Earth, fire, wind, water, heart. Go Planet!
Elemental should never have made it out of the concept brainstorming phase. Water, fire, earth, and air elementals all living in one city, with the respective element acting as a proxy for class and race, like an even wonkier Zootopia or Z-O-M-B-I-E-S? It’s quite dumb, and it sounds like something ChatGPT would spit out if you asked it for some Pixar movie ideas.
But Pixar has had plenty of dubious premises in their three decades, and some of them have even resulted in masterpieces. (A gutter rat likes to cook fancy French cuisine?) Pixar’s imperial phase is long over, though. In fact, we can safely say it ended more than half of Pixar’s lifetime ago. It’s honestly becoming redundant to point out just how fallow Pixar’s recent streak has become — how many of its movies have left an imprint since 2010? Three?
What we’re left with is the questionable execution of a questionable premise. What really shocks me is how mediocre the script is. I just don’t see how a professional Hollywood animation studio invests upwards of $100 million in a project like this and ends up with a screenplay so desperately in need of a couple of revisions. Director and writer Peter Sohn, who also created The Good Dinosaur, packed a hundred wacky worldbuilding ideas into as many screenplay pages. He desperately needed a “no”-man: Someone to help him trim and refine the concepts rather than adding more and more. “Kill your darlings” is what we call it in the screenwriting process when we whittle down ideas we’re fond of that don’t help the final product. I almost didn’t believe that this was by Sohn, as The Good Dinosaur’s main problem was having too simple and slow a story that could’ve been punched up with a few more twists — the exact opposite issue of Elemental.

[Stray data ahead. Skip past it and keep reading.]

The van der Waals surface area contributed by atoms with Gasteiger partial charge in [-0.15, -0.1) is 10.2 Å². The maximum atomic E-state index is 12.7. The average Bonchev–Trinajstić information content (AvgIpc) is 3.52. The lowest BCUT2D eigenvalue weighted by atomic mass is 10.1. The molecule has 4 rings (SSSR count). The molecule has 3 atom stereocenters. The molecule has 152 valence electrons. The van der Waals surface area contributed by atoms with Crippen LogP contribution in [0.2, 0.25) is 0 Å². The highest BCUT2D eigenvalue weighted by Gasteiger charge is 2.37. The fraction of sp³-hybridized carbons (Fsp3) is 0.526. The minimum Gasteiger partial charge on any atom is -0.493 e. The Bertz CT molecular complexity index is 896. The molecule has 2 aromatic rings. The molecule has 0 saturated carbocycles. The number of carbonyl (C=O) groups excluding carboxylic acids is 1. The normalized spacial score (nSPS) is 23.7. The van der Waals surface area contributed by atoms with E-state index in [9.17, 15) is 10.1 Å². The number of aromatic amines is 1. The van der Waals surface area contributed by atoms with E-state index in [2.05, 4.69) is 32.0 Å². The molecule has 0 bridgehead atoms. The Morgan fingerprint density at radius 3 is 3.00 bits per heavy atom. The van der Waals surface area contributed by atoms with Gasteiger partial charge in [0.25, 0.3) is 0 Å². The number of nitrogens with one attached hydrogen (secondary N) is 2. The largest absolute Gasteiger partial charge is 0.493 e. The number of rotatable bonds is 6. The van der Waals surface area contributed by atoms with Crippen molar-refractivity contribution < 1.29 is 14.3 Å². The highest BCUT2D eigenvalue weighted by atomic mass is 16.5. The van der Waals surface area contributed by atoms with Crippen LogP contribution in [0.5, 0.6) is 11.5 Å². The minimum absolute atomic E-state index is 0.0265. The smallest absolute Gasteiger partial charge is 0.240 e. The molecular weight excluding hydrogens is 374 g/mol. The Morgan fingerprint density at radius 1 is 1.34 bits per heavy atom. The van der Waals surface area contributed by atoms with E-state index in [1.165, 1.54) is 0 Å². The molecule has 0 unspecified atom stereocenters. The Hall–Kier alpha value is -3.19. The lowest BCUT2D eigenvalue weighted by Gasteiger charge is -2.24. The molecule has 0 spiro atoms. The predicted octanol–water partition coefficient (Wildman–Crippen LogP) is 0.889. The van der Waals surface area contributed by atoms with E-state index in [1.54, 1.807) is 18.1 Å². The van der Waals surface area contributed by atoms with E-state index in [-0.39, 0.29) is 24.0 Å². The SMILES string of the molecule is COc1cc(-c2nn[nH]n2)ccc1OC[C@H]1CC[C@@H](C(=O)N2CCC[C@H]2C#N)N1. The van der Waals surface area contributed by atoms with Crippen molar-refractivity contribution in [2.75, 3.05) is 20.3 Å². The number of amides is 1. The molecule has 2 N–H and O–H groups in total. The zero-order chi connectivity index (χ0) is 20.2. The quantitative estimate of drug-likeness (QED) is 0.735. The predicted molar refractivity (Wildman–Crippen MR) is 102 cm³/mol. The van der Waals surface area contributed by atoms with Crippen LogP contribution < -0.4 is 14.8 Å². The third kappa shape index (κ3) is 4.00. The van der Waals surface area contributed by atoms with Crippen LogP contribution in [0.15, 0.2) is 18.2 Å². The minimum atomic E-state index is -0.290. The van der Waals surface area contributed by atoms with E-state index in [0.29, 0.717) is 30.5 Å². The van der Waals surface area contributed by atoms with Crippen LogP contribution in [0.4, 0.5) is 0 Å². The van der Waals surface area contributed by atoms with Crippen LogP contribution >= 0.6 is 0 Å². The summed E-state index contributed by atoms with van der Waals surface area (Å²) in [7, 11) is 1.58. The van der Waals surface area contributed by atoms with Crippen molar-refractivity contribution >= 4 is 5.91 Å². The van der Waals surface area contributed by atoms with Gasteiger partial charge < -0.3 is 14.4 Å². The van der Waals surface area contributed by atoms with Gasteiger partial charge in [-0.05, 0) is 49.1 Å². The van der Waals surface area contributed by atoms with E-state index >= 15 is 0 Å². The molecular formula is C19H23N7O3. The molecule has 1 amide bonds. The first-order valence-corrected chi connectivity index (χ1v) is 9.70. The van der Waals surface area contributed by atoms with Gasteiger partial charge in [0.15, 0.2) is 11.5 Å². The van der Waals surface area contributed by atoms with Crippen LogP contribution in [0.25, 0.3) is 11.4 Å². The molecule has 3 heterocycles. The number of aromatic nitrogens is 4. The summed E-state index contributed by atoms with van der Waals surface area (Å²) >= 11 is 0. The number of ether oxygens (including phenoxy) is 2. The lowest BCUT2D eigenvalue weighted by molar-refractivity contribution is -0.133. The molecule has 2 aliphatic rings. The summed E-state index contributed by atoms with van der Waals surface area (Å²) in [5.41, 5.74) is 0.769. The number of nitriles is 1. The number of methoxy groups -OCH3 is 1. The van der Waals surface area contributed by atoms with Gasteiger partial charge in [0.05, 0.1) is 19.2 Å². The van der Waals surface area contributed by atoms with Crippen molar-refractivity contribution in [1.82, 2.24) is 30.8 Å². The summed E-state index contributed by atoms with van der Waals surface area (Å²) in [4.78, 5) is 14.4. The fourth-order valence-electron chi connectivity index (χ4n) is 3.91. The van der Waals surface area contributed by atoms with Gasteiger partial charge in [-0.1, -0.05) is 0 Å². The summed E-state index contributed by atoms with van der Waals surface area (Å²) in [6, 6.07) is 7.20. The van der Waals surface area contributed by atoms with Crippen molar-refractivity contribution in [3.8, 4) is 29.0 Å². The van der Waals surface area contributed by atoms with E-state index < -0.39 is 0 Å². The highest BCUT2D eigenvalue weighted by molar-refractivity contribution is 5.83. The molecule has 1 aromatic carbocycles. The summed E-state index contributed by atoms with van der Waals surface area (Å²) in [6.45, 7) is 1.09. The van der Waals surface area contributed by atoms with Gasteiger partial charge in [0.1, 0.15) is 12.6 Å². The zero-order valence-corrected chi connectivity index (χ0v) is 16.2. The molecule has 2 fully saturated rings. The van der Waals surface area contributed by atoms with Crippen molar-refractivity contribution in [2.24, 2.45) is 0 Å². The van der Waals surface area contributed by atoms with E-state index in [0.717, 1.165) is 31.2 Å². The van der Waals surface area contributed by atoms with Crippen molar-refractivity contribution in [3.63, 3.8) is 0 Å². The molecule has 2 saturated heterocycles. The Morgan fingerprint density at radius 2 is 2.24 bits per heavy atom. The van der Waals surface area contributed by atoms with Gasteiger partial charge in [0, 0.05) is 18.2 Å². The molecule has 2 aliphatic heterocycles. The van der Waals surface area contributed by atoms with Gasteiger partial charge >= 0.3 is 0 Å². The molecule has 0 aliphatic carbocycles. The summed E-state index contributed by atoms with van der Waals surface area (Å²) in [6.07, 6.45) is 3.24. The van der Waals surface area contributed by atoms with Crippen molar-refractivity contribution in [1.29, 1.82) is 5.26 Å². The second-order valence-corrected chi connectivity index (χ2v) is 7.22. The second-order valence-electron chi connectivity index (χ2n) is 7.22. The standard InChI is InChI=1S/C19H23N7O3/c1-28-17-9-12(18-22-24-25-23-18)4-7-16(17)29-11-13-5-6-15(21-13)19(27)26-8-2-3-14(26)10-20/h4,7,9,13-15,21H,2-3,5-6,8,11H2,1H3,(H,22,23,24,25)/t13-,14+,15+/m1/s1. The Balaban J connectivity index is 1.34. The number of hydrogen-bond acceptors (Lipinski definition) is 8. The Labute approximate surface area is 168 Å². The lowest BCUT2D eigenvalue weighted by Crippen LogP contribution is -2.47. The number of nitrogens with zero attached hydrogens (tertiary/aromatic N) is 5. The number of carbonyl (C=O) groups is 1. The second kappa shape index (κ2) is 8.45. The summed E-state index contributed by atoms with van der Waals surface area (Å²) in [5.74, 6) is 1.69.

I do like Elemental a bit more than it may sound thus far, though. For one, it truly is unique. The flipside of having a batshit story world is that, almost by definition, you’re doing something a little fresh. The film’s “gee whiz” details — the “darlings” — don’t significantly impact the story but add plenty flavor. For instance, the way air people travel to and from the city by inflating and deflating blimps and balloons is a nifty idea that has no consequence on Elemental’s story or character motivations, but it’s cool to watch for 10 seconds. Elemental is simply drowning in these kinds of touches.
The movie also boasts some impressive animation. The character animation of the fire people, in particular, is a stroke of genius. Their texture is always flickering and translucent, and their facial features look like living charcoal smudges. The water people are well-animated too, even if they are precisely what you’d expect: humanoid-shaped water globules.
There’s a problem of lacking a clear vision, even with the animation, though. It’s maximal and over-busy. Individual bits look nice, but the world never feels like a whole. Maybe that’s intentional — real life cities are patchworks of people and architectural styles and histories, not a coherent utopia. But it feels more like a lack of discipline — lots of small, messy ideas that I can’t really succinctly describe.